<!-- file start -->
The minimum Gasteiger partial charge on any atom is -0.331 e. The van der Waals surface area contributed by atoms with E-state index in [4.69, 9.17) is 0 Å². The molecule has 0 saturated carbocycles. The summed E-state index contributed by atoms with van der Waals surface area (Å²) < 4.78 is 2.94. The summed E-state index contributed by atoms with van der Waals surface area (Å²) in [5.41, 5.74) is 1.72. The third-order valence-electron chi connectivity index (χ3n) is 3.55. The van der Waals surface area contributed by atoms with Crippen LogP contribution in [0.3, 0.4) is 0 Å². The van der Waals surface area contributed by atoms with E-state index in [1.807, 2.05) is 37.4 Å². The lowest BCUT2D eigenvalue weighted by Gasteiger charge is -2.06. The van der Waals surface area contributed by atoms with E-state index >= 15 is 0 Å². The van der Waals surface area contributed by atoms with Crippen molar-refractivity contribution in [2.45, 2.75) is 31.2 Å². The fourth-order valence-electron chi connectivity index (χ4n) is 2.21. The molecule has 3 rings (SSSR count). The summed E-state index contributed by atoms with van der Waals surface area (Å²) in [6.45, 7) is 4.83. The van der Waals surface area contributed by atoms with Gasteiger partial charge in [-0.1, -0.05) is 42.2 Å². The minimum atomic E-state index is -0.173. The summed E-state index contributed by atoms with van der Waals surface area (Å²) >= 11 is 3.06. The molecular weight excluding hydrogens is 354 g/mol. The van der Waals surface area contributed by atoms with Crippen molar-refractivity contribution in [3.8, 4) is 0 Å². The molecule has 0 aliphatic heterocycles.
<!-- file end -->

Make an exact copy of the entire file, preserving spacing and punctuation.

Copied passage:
The minimum Gasteiger partial charge on any atom is -0.331 e. The van der Waals surface area contributed by atoms with E-state index in [4.69, 9.17) is 0 Å². The molecule has 0 saturated carbocycles. The summed E-state index contributed by atoms with van der Waals surface area (Å²) < 4.78 is 2.94. The summed E-state index contributed by atoms with van der Waals surface area (Å²) in [5.41, 5.74) is 1.72. The third-order valence-electron chi connectivity index (χ3n) is 3.55. The van der Waals surface area contributed by atoms with Crippen LogP contribution in [0.3, 0.4) is 0 Å². The van der Waals surface area contributed by atoms with E-state index in [1.807, 2.05) is 37.4 Å². The lowest BCUT2D eigenvalue weighted by Gasteiger charge is -2.06. The van der Waals surface area contributed by atoms with E-state index >= 15 is 0 Å². The van der Waals surface area contributed by atoms with Crippen molar-refractivity contribution in [2.45, 2.75) is 31.2 Å². The fourth-order valence-electron chi connectivity index (χ4n) is 2.21. The molecule has 3 rings (SSSR count). The summed E-state index contributed by atoms with van der Waals surface area (Å²) in [6.45, 7) is 4.83. The van der Waals surface area contributed by atoms with Gasteiger partial charge in [-0.1, -0.05) is 42.2 Å². The minimum atomic E-state index is -0.173. The summed E-state index contributed by atoms with van der Waals surface area (Å²) >= 11 is 3.06. The molecular weight excluding hydrogens is 354 g/mol. The van der Waals surface area contributed by atoms with Crippen molar-refractivity contribution in [3.8, 4) is 0 Å². The molecule has 0 aliphatic heterocycles.